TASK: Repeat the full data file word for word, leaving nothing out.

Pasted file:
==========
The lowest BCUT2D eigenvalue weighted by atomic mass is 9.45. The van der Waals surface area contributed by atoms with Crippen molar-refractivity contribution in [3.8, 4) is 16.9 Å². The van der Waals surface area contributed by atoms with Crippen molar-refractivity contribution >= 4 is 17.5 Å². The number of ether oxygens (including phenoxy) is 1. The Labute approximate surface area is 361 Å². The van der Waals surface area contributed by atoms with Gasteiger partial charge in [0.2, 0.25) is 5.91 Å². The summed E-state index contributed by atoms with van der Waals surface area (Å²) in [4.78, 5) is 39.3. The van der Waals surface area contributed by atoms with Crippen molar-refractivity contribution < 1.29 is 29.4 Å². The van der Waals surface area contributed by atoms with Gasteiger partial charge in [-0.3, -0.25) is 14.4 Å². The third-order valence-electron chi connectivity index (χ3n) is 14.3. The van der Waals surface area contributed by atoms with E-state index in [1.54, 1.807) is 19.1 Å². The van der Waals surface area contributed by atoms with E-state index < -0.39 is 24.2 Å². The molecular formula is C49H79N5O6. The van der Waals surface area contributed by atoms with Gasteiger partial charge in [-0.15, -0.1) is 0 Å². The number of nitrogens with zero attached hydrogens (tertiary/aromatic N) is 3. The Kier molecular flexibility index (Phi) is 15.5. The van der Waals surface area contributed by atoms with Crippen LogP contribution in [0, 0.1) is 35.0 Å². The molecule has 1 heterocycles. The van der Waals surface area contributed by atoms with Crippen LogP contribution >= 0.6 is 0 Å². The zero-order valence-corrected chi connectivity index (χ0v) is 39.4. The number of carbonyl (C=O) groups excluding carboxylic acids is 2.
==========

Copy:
The lowest BCUT2D eigenvalue weighted by atomic mass is 9.45. The van der Waals surface area contributed by atoms with Crippen molar-refractivity contribution in [3.8, 4) is 16.9 Å². The van der Waals surface area contributed by atoms with Crippen molar-refractivity contribution >= 4 is 17.5 Å². The number of ether oxygens (including phenoxy) is 1. The Labute approximate surface area is 361 Å². The van der Waals surface area contributed by atoms with Gasteiger partial charge in [0.2, 0.25) is 5.91 Å². The summed E-state index contributed by atoms with van der Waals surface area (Å²) in [4.78, 5) is 39.3. The van der Waals surface area contributed by atoms with Crippen molar-refractivity contribution < 1.29 is 29.4 Å². The van der Waals surface area contributed by atoms with Gasteiger partial charge in [-0.3, -0.25) is 14.4 Å². The third-order valence-electron chi connectivity index (χ3n) is 14.3. The van der Waals surface area contributed by atoms with E-state index in [1.54, 1.807) is 19.1 Å². The van der Waals surface area contributed by atoms with E-state index < -0.39 is 24.2 Å². The molecular formula is C49H79N5O6. The van der Waals surface area contributed by atoms with Gasteiger partial charge in [-0.15, -0.1) is 0 Å². The number of nitrogens with zero attached hydrogens (tertiary/aromatic N) is 3. The Kier molecular flexibility index (Phi) is 15.5. The van der Waals surface area contributed by atoms with Crippen LogP contribution in [0, 0.1) is 35.0 Å². The molecule has 1 heterocycles. The van der Waals surface area contributed by atoms with Crippen LogP contribution >= 0.6 is 0 Å². The zero-order valence-corrected chi connectivity index (χ0v) is 39.4. The number of carbonyl (C=O) groups excluding carboxylic acids is 2.